The Sweet Spot

As racquet technology has advanced, the face of the tennis racquet has become larger. Figure 4 (shows modern racquet technology and how the racquet has changed since the early stages of tennis.

Figure 4 The size difference between an old-fashioned wooden racquet and a modern racquet. (Courtesy of Fabio Bocchi)

A larger racquet is beneficial since the size of the sweet spot is larger and easier to make contact with. But what exactly is a sweet spot? It’s a point located on the racquet’s center of mass (see Figure 5).

Figure 5 The location of a racquet’s sweet spot. (Courtesy of Ursula Tennis)

When an object is met with a force aligned with its center of mass, it will experience no rotation; however, when an object is acted upon by a force not aligned with the center of mass, it will experience rotation. For this reason, when a ball strikes the racquet at a point outside of the racquet’s sweet spot, the racquet experiences rotation. This rotational momentum reduces the linear momentum of the racquet, since the total momentum of a system is always conserved; with less linear momentum, the racquet generates less power and thus a lower shot velocity [5].

Conclusion

Understanding physics can tremendously increase your ability to improve your tennis game. It is highly beneficial to comprehend the physical effects that your actions have, as this will allow you to modify your tennis game to maximize your potential. The mysteries of spin can be easily understood through studying air flow and friction. Similarly, you can begin to hit more powerful shots by learning how power is generated in the first place. Even if you are just an observer of the sport, learning the science behind tennis can demystify thesuperhuman feats of the professional players, and leave you with a better understanding of the game.

References

[1] E.W. Weisstein. (2007). Friction [Online]. Available:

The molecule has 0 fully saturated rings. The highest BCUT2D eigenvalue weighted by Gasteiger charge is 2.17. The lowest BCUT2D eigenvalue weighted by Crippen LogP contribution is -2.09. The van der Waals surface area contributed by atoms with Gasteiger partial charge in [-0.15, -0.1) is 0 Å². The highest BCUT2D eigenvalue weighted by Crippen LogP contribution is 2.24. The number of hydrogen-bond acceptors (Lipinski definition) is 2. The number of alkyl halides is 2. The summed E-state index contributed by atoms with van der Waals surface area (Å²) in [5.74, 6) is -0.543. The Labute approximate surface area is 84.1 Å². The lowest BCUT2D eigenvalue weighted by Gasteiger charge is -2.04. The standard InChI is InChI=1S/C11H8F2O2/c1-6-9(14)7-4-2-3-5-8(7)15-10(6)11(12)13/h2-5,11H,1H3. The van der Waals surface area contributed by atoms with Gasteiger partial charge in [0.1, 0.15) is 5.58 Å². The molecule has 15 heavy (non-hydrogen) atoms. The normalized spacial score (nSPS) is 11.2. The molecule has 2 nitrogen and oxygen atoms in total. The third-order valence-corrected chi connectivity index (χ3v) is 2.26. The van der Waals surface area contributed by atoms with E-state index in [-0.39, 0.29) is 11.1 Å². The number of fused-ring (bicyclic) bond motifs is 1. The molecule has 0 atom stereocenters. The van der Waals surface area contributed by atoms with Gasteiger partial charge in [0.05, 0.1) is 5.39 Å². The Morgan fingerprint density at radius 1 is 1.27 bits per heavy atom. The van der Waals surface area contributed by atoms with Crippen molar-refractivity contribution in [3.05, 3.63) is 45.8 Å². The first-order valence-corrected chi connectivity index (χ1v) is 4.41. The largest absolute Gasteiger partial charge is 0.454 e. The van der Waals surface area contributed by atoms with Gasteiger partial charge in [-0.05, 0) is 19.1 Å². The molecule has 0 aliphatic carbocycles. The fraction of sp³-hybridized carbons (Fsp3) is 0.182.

http://scienceworld.wolfram.com/physics/Friction.html

[2] Scientia. (2015). What Is the Magnus Effect and How Does it Work? [Online]. Available:

https://www.freedawn.co.uk/scientia/2015/07/23/what-is-the-magnus-effect-and-how-does-it-work/

    

[3] R. Cross. (2006). Ball Trajectories: Factors Influencing the Flight of the Ball [Online].

      Available:

http://www.physics.usyd.edu.au/~cross/TRAJECTORIES/42.%20Ball%20Trajectories.pdf

[4] The Physics Classroom. (2018). Momentum Conservation Principle [Online]. Available:

http://www.physicsclassroom.com/class/momentum/Lesson-2/Momentum-Conservation-

      Principle

[5] Fabio Bocchi. (2015). The Physics of Tennis Racket Sweet Spots [Online]. Available:

      www.comsol.com/blogs/the-physics-of-tennis-racket-sweet-spots/

[6] J. M. Pallis. (2002). Trajectories 101A: The Flight of the Tennis Ball [Online]. Available:

http://www.tennisserver.com/set/set_02_01.html

[7] R. Cross. (2006). Customizing a Tennis Racquet by Adding Weights [Online]. Available:

http://www.physics.usyd.edu.au/~cross/PUBLICATIONS/16.%20Customising.PDF

[8] R. Lott-Lavigna. (2016). Game, Set and Match: How Tennis Balls Are Made Inside Wilson’s       Factories. Available: http://www.wired.co.uk/article/tennis-ball-factory